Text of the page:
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Keith J. Grant

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Atlanta, GA
United States

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CSS in Depth

Width and Absolute Positioning

I recently came across this question on Twitter:

“That’s easy”, I thought. “They often seem the same in practice, but width and height are based on the parent (or nearest block-level ancestor). Top, right, bottom, and left are based on the nearest positioned ancestor. Those aren’t necessarily the same element.”

Shows what I know: my quick mockup to illustrate the difference proved me wrong.

On first pass, top: 0; right: 0; bottom: 0; left: 0; and top: 0; left: 0; width: 100%; height: 100%; are equivalent. Of course, we always treat them as equivalent, because in most real-world cases, the nearest positioned ancestor is the nearest block-level element (usually the parent). But my codepen showed me an absolutely positioned element whose width and height are derived from the positioned ancestor, not the immediate container.

In retrospect, this makes a certain kind of sense, because the absolutely positioned element is removed from the normal flow. It’s then “contained” by the positioned ancestor.

So, the two scenarios are effectively the same. But a quick look at the spec made it clear that padding and margin would weigh in. So it might worth a little experimenting to see what we get.

Experimenting

So here’s the basic scenario I set up. Three elements: one relatively positioned as the anchor for the absolute positioning, one to serve as the parent, and then the child, which will be absolutely positioned. For better visibility, the positioned container has a faint background color, the parent has a purple border, and the child has a medium gray background (transparent, so the others will show through).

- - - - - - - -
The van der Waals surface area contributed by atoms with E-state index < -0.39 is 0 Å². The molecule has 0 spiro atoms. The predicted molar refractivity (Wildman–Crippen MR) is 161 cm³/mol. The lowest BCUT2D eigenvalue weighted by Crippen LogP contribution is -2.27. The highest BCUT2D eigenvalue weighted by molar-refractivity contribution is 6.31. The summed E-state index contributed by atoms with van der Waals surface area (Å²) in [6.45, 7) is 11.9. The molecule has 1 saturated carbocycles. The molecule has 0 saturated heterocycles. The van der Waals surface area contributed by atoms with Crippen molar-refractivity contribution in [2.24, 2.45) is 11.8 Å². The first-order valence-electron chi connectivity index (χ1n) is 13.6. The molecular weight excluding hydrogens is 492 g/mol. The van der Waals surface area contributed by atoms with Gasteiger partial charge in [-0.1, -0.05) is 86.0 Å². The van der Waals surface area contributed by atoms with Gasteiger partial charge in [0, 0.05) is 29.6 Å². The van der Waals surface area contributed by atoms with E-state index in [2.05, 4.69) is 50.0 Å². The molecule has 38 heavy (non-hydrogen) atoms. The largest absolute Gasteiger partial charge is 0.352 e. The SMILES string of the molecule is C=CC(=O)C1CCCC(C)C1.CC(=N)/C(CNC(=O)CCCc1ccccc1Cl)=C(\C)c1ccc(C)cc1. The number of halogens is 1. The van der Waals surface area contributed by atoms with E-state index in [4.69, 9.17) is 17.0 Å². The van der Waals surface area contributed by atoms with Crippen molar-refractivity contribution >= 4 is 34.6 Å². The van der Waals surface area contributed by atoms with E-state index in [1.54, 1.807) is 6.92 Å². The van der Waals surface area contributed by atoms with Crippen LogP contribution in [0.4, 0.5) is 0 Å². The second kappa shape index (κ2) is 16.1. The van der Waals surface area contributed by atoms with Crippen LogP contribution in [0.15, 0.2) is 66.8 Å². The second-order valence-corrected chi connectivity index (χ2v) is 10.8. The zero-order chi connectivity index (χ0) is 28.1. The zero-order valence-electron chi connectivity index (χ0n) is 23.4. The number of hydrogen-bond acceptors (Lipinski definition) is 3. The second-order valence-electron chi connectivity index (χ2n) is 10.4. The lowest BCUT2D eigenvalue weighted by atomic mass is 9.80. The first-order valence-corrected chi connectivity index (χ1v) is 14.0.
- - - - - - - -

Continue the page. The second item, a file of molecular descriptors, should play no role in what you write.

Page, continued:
<div class="positioned">
    <div class="parent">
      <div class="child">
      </div>
    </div>
  </div>
  .positioned {
    position: relative;
    background-color: rgba(0,0,255, 0.1);
  }

  .parent {
    width: 200px;
    min-height: 200px;
    border: 2px solid #936;
  }

  .child {
    position: absolute;
    background-color: rgba(0, 0, 0, 0.4);
  }

Then, we’ll play around with the child’s properties to see what happens. We’ll create two variations. First, one with top, right, bottom, and left all set to zero. And second, one with a top and left of zero, and a width and height of 100%.

.child {
  top: 0;
  right: 0;
  bottom: 0;
  left: 0;
}
.child {
  top: 0;
  left: 0;
  width: 100%;
  height: 100%;
}

The two children appear identical. They overflow outside the parent, and fill the size of the positioned container. Visually, you can’t tell the difference between the container and the child. Let’s add some padding to the child and see what happens…

  .child {
    padding: 1em;
  }
...nothing. Note, I've got box-sizing: border-box set globally on the page. Let's turn that off:
  .child {
    box-sizing: content-box;
    padding: 1em;
  }

The padding still has no effect on the size of the first variation. But it adds to the width and height in the second; that child now overflows the positioned container. That makes sense. So there’s a key difference here, if you don’t have a global box-sizing fix in place.

Now let’s see what a margin does:

  .child {
    margin: 1em;
  }

Now that was unexpected, at least to me. With right: 0; bottom: 0, the margin is contained inside the positioned descendant; they will shrink the size of the element.

With width: 100%; height: 100%, the top and left margins are contained, but the element is shifted, maintaining its original size. The right and bottom margins are then added outside the whole structure.

What’s interesting is that in all these scenarios, the parent element doesn’t affect the shape of the child element at all—Though it does provide the height to the positioned container.

Take-away

So what does this mean? It seems to me that top: 0; right: 0; bottom: 0; left: 0 is probably the one to favor, as it’s a little more predictable, unless you have a particular reason to use height or width instead.

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